Travel back in time to the Iron Age. Life around year 0 and the following centuries was in tune with nature; always subject to the changing of the seasons and the moods of the gods...
The houses in the Iron Age village are only open when events and other activities are taking place. Take good care of all animals and houses – we do!
People worked hard to survive. The animals and fields had to be tended, and in the surrounding countryside berries and herbs were gathered. The blacksmith, potter, weaver and other craftsmen made and repaired clothing and tools. Mostly for use in the village, but also to trade or sell when a merchant from distant lands passed through.
The Iron Age village in Vingsted is Denmark’s largest reconstructed Iron Age village. Houses, fields, smithy, sacrificial site and livestock form an entire Iron Age settlement. Here you can take part in activities and learn what life was like for Iron Age people.
The Iron Age village consists of several reconstructed houses and farms from various known Iron Age sites in Jutland. The buildings are named after the places they were found.
The Iron Age people had sheep, goats, cattle, pigs and horses. Most animals were for breeding, working and producing dairy before they were eventually eaten.
Most people were farmers. They had many different animals, so they were self-sufficient in everything like meat, hides and wool. Livestock were important for survival and therefore well looked after.
The Iron Age village has two bullocks, a herd of Gute sheep and Danish landrace goats. Join in when milking, feeding, grooming and working in the stable at various events all year round.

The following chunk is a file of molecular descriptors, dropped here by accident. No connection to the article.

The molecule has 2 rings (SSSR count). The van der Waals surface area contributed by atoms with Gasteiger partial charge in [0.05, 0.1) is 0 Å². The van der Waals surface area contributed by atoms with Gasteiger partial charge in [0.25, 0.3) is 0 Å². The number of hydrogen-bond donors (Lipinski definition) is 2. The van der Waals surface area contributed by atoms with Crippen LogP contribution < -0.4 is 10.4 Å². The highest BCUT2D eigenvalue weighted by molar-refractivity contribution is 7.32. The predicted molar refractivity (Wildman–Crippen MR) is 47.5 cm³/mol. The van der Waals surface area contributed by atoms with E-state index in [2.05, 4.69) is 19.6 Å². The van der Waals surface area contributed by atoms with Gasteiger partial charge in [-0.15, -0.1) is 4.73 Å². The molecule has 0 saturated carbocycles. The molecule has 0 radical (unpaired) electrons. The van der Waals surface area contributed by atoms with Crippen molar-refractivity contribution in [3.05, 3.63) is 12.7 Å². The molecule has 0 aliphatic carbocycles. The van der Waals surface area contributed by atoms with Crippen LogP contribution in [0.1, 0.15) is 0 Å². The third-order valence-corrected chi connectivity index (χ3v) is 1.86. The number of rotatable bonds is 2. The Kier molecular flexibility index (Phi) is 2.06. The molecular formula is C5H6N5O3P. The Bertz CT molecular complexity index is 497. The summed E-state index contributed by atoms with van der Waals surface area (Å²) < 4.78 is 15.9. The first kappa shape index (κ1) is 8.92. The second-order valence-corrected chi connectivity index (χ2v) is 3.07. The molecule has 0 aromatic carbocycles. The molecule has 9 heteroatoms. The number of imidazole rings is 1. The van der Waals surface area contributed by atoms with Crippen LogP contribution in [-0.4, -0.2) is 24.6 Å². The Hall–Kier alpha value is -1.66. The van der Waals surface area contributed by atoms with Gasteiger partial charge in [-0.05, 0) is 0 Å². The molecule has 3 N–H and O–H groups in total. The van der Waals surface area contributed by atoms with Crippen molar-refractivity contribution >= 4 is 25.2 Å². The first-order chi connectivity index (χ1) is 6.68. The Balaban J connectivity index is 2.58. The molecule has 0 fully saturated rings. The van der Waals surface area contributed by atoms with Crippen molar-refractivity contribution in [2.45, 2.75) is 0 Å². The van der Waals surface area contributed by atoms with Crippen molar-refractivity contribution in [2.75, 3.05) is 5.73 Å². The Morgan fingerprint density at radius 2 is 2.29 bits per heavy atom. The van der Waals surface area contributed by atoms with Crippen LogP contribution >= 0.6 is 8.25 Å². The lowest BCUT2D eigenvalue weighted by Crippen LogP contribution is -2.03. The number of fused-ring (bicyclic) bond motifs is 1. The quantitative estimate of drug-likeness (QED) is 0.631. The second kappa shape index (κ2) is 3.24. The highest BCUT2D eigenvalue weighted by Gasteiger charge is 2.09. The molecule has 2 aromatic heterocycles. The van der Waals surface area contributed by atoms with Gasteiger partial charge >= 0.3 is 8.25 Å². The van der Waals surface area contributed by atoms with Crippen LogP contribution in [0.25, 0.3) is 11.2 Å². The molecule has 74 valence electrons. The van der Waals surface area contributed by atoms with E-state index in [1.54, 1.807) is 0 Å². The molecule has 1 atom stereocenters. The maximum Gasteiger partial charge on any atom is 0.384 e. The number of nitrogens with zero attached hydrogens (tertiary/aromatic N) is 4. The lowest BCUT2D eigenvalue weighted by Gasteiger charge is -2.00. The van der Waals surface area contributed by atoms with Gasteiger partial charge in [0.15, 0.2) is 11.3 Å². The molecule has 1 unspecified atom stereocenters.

The chief and the craftsmen
Each family lived on a fenced-in farm. Around all the farms there was a common fence. From the size of the farms in the Iron Age village it is evident that some were richer than others.
In Hoddehuset, the village potter lives with her husband, who is a blacksmith. The smithy is located behind the house, which has living quarters in the west and a barn in the east. The potter’s workshop is the small house in front of the farm.
Steppinggården is the village’s largest farm. The chieftain lives here with his wife. In the adjoining buildings we find the stable and the weaving workshop with the völva’s belongings.
Unlike the other houses in the village, Steppinggården does not have stable and habitation in the same house.
No food, no life
Overbygård is home to the village farmer. The farmer takes care of all the animals and makes sure there are grain and vegetables in the fields.
On the Iron Age farmer’s fields grew grain such as barley, wheat and oats, and there were other edible plants such as peas, beans, sea kale, goosefoot, beets and angelica.
Nature was also a large pantry where parsnip, celery, horseradish and carrot grew wild along with blackberries, raspberries, red- and blackcurrants, apples, sea buckthorn, ground elder, nettle and hazelnuts and more.
The sacred bog exudes mysticism. This was where the Iron Age people encountered the higher powers that determined daily life. Here they sacrificed in order to remain in good standing with the gods.
Cult and religion were essential to the everyday life of the Iron Age people to secure the crops and the welfare of the animals.
However, the bog was also used for other things such as softening of wood when making wagon wheels or digging for peat. In bogs archaeologists have found traces of sacrifices such as pots with food, gold jewellery, white stones, animals, weapons and even humans.
Stay the night in the Iron Age
In a clearing in the forest lies Vorbassehuset. The house is a small longhouse that belonged to a large Iron Age farm. It was probably used as an outbuilding, storehouse or workshop.
Vorbassehuset is furnished as a residential house with sleeping capacity for 15 people.
It is possible to rent Vorbassehuset for accommodation and other activities.
Please note that events below is in danish.